public User loginJSON(@RequestBody User user, @RequestBody String type) throws Exception {
    return login(user, type);
    }

    ———-SHELL——

    $ curl -X POST -H “Content-Type: application/json” -d ‘{{“email”:”aa@bb.cz”,”password”:”aa”},”type”:”MOBILE_TYPE”}’ http://localhost:8080/hotmusic-war/sample/profile/login

    ——- LOG —–

    19:22:37,203 DEBUG DispatcherServlet:640 – Bound request context to thread: org.apache.catalina.connector.RequestFacade@882100

    19:22:37,203 DEBUG DispatcherServlet:693 – DispatcherServlet with name ‘sample’ processing POST request for [/hotmusic-war/sample/profile/login]

    19:22:37,203 DEBUG DispatcherServlet:927 – Testing handler map [org.springframework.web.servlet.mvc.annotation.DefaultAnnotationHandlerMapping@d9dbd1] in DispatcherServlet with name ‘sample’

    19:22:37,203 DEBUG DefaultAnnotationHandlerMapping:221 – Mapping [/profile/login] to HandlerExecutionChain with handler [cz.hotmusic.service.impl.ProfileService@16f2b7f] and 2 interceptors

    19:22:37,203 DEBUG DispatcherServlet:961 – Testing handler adapter [org.springframework.web.servlet.mvc.annotation.AnnotationMethodHandlerAdapter@190d0d2]

    19:22:37,203 DEBUG AnnotationMethodHandlerExceptionResolver:132 – Resolving exception from handler [cz.hotmusic.service.impl.ProfileService@16f2b7f]: org.springframework.web.HttpMediaTypeNotSupportedException: Content type ‘application/json’ not supported

    19:22:37,218 DEBUG ResponseStatusExceptionResolver:132 – Resolving exception from handler [cz.hotmusic.service.impl.ProfileService@16f2b7f]: org.springframework.web.HttpMediaTypeNotSupportedException: Content type ‘application/json’ not supported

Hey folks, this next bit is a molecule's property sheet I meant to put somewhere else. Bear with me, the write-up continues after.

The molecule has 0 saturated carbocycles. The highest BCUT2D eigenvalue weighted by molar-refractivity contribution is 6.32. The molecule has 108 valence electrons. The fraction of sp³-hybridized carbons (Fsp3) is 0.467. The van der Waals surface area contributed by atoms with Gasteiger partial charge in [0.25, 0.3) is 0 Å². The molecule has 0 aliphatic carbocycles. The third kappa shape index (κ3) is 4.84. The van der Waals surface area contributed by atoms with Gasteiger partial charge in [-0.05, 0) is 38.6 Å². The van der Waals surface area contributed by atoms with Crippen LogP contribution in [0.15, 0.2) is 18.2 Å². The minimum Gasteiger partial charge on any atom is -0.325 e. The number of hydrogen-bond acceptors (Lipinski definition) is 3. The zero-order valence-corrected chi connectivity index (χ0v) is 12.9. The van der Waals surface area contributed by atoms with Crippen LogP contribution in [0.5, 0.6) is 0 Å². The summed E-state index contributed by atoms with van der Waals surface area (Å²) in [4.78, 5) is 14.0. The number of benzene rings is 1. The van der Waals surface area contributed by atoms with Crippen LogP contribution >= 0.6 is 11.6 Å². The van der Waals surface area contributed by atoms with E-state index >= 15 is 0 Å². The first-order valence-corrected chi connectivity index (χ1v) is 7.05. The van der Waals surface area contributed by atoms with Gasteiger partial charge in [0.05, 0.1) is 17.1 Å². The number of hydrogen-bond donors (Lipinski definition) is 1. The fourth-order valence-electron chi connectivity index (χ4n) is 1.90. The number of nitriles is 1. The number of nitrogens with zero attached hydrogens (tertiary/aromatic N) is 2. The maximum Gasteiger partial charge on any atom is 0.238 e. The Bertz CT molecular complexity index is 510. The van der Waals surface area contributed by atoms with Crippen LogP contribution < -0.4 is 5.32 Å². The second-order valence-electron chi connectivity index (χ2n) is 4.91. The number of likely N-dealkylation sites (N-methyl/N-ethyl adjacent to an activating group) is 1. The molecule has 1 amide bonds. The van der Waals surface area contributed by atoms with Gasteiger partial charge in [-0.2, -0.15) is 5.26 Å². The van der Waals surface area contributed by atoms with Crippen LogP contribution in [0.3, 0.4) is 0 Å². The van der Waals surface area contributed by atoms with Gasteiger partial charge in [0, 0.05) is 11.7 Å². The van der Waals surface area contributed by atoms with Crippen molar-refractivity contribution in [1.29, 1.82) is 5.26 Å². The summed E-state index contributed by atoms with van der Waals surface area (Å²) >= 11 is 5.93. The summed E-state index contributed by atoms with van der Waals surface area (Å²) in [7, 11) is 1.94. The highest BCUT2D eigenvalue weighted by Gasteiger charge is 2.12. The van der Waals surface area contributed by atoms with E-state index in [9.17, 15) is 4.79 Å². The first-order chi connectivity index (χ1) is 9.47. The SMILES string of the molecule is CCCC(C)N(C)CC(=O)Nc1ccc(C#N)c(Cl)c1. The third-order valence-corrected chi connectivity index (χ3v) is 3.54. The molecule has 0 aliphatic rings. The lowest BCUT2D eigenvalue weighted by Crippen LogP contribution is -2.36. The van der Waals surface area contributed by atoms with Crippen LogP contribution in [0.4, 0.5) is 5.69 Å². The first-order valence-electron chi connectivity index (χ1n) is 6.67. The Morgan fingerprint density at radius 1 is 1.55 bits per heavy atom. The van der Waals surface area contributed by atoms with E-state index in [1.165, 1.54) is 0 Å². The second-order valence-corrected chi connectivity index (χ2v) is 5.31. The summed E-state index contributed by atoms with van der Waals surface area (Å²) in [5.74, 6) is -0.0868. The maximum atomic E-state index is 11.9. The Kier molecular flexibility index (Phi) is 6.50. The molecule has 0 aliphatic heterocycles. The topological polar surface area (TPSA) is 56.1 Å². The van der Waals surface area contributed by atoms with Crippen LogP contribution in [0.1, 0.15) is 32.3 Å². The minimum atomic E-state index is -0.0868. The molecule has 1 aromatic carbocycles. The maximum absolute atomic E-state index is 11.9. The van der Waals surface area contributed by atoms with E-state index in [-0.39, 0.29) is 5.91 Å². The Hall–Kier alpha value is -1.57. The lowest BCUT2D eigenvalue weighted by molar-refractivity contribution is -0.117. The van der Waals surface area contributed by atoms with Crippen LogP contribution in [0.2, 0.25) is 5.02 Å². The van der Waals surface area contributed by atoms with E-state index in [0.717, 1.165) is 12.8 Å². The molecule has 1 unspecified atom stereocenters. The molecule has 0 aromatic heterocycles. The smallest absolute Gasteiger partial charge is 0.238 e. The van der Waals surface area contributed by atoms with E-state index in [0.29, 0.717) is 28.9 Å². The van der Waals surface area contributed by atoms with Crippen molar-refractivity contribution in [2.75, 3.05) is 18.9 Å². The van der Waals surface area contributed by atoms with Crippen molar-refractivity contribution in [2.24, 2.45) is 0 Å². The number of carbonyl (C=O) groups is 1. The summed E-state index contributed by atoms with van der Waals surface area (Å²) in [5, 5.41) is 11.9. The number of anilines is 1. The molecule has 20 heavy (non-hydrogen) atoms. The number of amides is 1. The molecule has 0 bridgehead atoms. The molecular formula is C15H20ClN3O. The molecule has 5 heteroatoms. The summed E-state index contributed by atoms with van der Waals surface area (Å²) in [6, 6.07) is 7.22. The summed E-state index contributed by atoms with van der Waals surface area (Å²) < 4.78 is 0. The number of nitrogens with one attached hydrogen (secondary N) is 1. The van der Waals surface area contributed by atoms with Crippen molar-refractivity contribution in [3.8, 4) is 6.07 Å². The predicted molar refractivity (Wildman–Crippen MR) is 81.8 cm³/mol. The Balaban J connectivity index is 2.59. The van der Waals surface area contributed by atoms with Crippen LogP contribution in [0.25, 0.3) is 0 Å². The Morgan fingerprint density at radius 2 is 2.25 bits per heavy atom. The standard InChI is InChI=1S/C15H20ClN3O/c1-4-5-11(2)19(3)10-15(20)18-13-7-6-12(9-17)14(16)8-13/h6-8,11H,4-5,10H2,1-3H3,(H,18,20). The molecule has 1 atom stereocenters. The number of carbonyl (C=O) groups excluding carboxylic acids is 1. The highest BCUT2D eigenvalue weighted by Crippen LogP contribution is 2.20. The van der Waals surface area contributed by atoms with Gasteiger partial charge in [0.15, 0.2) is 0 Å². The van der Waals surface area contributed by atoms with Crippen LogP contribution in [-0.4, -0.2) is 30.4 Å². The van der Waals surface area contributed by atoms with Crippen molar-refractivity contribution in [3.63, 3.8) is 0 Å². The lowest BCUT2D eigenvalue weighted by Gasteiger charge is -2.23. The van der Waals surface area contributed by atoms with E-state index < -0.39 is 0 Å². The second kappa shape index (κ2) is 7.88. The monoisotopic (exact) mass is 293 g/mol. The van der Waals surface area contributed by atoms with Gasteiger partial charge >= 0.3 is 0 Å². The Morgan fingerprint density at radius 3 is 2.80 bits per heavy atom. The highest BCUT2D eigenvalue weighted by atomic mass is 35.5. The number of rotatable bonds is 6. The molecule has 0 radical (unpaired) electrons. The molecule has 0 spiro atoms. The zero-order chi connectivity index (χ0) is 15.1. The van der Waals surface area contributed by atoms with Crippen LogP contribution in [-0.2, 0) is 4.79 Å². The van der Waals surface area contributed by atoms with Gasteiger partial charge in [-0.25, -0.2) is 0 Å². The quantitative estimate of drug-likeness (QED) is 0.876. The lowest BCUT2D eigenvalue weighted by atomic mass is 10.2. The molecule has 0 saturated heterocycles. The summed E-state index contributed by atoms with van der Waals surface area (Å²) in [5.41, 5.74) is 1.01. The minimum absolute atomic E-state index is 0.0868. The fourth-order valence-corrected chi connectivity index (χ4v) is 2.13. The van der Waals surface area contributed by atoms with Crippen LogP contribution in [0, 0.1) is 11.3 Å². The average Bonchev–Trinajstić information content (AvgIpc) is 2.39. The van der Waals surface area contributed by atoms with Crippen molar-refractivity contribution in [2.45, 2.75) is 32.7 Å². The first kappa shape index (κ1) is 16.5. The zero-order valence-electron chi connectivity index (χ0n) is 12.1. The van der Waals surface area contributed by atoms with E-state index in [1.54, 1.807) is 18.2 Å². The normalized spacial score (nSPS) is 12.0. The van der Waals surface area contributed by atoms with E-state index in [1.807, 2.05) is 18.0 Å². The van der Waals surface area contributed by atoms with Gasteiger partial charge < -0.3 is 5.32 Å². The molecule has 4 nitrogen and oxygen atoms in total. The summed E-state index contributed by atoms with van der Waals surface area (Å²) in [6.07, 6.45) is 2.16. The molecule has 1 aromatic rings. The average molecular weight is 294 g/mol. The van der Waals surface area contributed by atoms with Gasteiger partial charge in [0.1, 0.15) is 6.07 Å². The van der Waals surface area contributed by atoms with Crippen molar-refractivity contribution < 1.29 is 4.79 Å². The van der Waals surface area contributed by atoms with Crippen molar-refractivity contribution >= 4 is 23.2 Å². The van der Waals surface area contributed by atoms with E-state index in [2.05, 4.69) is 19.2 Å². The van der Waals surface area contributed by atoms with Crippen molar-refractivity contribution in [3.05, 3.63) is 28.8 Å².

19:22:37,218 DEBUG DefaultHandlerExceptionResolver:132 – Resolving exception from handler [cz.hotmusic.service.impl.ProfileService@16f2b7f]: org.springframework.web.HttpMediaTypeNotSupportedException: Content type ‘application/json’ not supported

    19:22:37,218 DEBUG DispatcherServlet:824 – Null ModelAndView returned to DispatcherServlet with name ‘sample’: assuming HandlerAdapter completed request handling

    19:22:37,218 DEBUG DispatcherServlet:667 – Cleared thread-bound request context: org.apache.catalina.connector.RequestFacade@882100

    19:22:37,218 DEBUG DispatcherServlet:674 – Successfully completed request

    19:22:37,218 DEBUG XmlWebApplicationContext:301 – Publishing event in WebApplicationContext for namespace ‘sample-servlet’: ServletRequestHandledEvent: url=[/hotmusic-war/sample/profile/login]; client=[127.0.0.1]; method=[POST]; servlet=[sample]; session=[null]; user=[null]; time=[15ms]; status=[OK]